Prostate cancer is the second most common cancer among men in the U.S. behind skin cancer, and the second most deadly, behind lung cancer. According to the American Cancer Society, nearly one in nine American men will be diagnosed with prostate cancer during their lifetime.
While those sound like grim statistics, when prostate cancer is diagnosed early enough that it has not spread far outside the prostate, if at all, the five-year survival rate is nearly 100 percent.
And early detection is both easy and the key to that high survival rate: Once prostate cancer spreads to lymph nodes, bones or other organs, the five-year survival rate drops to only 29 percent.
What Is the Prostate?
The prostate is a male reproductive gland that contributes to semen production and propulsion. It is located below the bladder and it surrounds the urethra, which carries urine out of the body.
Because of its position and function, changes to the prostate that result from infection, tumors or simply growing older can create problems with both sex and urination. Symptoms of prostate cancer can be similar to those for other, non-cancerous prostate problems, so it is important to consult your primary care provider if you have any of the following symptoms:
- An urgent need to pass urine
- Decreased urine flow
- Burning sensation when urinating
- Frequent sleep interruptions to urinate
Risk Factors and Prevention
Age and race are primary factors in the development of prostate cancer. The average age at diagnosis is 66, and African-American men are most at risk. Genetics also play a role.
The National Institute on Aging recommends that men in high-risk categories get screened for prostate cancer beginning at age 45, and all other men at age 50.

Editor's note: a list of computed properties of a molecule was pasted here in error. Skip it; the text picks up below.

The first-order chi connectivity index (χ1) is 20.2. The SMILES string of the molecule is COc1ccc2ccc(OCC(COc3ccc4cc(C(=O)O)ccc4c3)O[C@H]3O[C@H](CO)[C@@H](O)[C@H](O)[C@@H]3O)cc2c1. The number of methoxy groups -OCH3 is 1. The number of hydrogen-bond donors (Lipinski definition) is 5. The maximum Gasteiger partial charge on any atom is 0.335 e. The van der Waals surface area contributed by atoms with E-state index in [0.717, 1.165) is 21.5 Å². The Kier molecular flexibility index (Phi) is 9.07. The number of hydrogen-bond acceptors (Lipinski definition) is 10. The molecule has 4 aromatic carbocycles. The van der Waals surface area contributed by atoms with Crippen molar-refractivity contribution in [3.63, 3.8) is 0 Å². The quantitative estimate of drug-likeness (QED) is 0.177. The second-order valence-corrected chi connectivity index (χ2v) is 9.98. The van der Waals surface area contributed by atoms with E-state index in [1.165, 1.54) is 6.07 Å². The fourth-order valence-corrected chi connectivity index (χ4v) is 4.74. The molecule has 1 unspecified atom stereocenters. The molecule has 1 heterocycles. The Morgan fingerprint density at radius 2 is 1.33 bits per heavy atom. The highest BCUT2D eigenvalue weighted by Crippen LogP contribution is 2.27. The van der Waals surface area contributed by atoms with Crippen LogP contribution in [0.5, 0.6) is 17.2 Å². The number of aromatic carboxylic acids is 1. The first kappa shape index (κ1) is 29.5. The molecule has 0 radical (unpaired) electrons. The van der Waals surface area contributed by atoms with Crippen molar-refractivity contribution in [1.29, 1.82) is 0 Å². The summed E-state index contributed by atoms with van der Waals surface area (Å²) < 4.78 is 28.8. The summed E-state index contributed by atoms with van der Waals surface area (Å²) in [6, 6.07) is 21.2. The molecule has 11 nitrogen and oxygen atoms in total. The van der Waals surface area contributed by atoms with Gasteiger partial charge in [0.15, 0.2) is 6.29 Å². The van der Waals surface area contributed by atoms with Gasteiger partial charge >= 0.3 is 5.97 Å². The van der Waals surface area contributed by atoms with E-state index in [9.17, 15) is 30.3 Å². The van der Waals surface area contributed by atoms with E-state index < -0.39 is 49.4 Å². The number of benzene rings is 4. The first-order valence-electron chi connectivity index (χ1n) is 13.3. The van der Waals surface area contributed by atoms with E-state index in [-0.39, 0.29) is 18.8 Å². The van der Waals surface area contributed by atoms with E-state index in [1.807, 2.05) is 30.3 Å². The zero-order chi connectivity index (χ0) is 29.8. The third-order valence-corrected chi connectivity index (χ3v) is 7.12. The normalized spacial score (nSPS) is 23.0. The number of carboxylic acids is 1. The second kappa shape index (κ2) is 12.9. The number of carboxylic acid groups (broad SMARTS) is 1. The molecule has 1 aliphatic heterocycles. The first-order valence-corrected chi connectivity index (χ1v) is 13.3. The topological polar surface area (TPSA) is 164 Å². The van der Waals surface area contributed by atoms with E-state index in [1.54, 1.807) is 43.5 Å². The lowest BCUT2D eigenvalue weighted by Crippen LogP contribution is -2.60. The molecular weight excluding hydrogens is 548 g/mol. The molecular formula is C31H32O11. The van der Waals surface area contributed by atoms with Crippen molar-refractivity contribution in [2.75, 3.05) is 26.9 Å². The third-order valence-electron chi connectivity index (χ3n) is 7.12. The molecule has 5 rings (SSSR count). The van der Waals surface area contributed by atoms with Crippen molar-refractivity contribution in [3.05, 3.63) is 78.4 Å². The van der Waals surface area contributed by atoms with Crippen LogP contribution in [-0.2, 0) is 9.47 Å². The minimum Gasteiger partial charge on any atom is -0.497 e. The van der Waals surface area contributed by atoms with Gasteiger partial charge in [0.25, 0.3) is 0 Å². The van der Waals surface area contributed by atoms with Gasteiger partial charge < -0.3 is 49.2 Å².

A healthy lifestyle is not a guarantee against prostate cancer, but maintaining a healthy weight, sticking to the Mediterranean diet and exercising regularly can strengthen your immune response and optimize your overall health.
Diagnosing Prostate Cancer
Your provider can determine if your symptoms are caused by prostate cancer by conducting a digital rectal examination and a blood test to check your levels of prostate-specific antigens (PSA test).
If necessary your provider will refer you to a urologist for specialty care, including a tissue biopsy. Your provider may also recommend an ultrasound examination to get a more complete view of the prostate.
PSA testing has risks as well as benefits, so it is important to discuss your options with your provider.
Treating Prostate Cancer
Unlike many other forms of cancer, prostate cancer is usually a slow-growing disease. Carilion Clinic urologist Christopher Reynolds, M.D., explains that as a result, depending on the results of a prostate biopsy and additional testing, one treatment option may include active surveillance.
"Active surveillance involves temporarily or permanently delaying treatment and, thus, the risks of more aggressive treatments for prostate cancer," said Dr. Reynolds. "The disease is monitored periodically to assess for worsening cancer."
Other treatment options would include:
- Surgery to remove the entire prostate and some surrounding tissue
- Radiation therapy to kill the cancer cells and shrink tumors
- Hormone therapy to curtail testosterone production, especially for men undergoing radiation therapy or when cancer has spread beyond the prostate
"Common as it is, prostate cancer does not have to change your life for the worse," said Dr. Reynolds. "And if you are already having symptoms that interfere with urination or ejaculation, then a proper diagnosis can change your life for the better."